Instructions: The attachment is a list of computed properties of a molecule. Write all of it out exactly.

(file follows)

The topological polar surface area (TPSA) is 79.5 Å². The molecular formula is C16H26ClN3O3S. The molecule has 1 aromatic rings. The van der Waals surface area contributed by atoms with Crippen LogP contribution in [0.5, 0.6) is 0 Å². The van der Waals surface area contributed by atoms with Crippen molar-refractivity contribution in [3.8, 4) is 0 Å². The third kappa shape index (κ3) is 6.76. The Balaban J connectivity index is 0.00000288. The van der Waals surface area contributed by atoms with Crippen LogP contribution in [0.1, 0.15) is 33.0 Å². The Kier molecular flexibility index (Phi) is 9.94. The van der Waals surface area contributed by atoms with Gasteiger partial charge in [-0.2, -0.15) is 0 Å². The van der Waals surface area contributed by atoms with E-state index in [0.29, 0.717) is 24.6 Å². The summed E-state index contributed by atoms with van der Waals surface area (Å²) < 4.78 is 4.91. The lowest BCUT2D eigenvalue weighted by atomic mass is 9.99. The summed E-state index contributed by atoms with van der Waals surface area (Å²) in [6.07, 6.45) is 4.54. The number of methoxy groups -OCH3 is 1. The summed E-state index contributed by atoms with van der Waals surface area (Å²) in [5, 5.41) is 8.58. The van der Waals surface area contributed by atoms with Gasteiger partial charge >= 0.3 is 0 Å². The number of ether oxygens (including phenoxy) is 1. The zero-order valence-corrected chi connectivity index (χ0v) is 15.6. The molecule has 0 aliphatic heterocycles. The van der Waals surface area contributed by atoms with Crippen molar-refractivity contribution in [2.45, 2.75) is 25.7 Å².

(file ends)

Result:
The topological polar surface area (TPSA) is 79.5 Å². The molecular formula is C16H26ClN3O3S. The molecule has 1 aromatic rings. The van der Waals surface area contributed by atoms with Crippen LogP contribution in [0.5, 0.6) is 0 Å². The van der Waals surface area contributed by atoms with Crippen molar-refractivity contribution in [3.8, 4) is 0 Å². The third kappa shape index (κ3) is 6.76. The Balaban J connectivity index is 0.00000288. The van der Waals surface area contributed by atoms with Crippen LogP contribution in [0.1, 0.15) is 33.0 Å². The Kier molecular flexibility index (Phi) is 9.94. The van der Waals surface area contributed by atoms with Gasteiger partial charge in [-0.2, -0.15) is 0 Å². The van der Waals surface area contributed by atoms with E-state index in [0.29, 0.717) is 24.6 Å². The summed E-state index contributed by atoms with van der Waals surface area (Å²) < 4.78 is 4.91. The lowest BCUT2D eigenvalue weighted by atomic mass is 9.99. The summed E-state index contributed by atoms with van der Waals surface area (Å²) in [6.07, 6.45) is 4.54. The number of methoxy groups -OCH3 is 1. The summed E-state index contributed by atoms with van der Waals surface area (Å²) in [5, 5.41) is 8.58. The van der Waals surface area contributed by atoms with Gasteiger partial charge >= 0.3 is 0 Å². The number of ether oxygens (including phenoxy) is 1. The zero-order valence-corrected chi connectivity index (χ0v) is 15.6. The molecule has 0 aliphatic heterocycles. The van der Waals surface area contributed by atoms with Crippen molar-refractivity contribution in [2.45, 2.75) is 25.7 Å².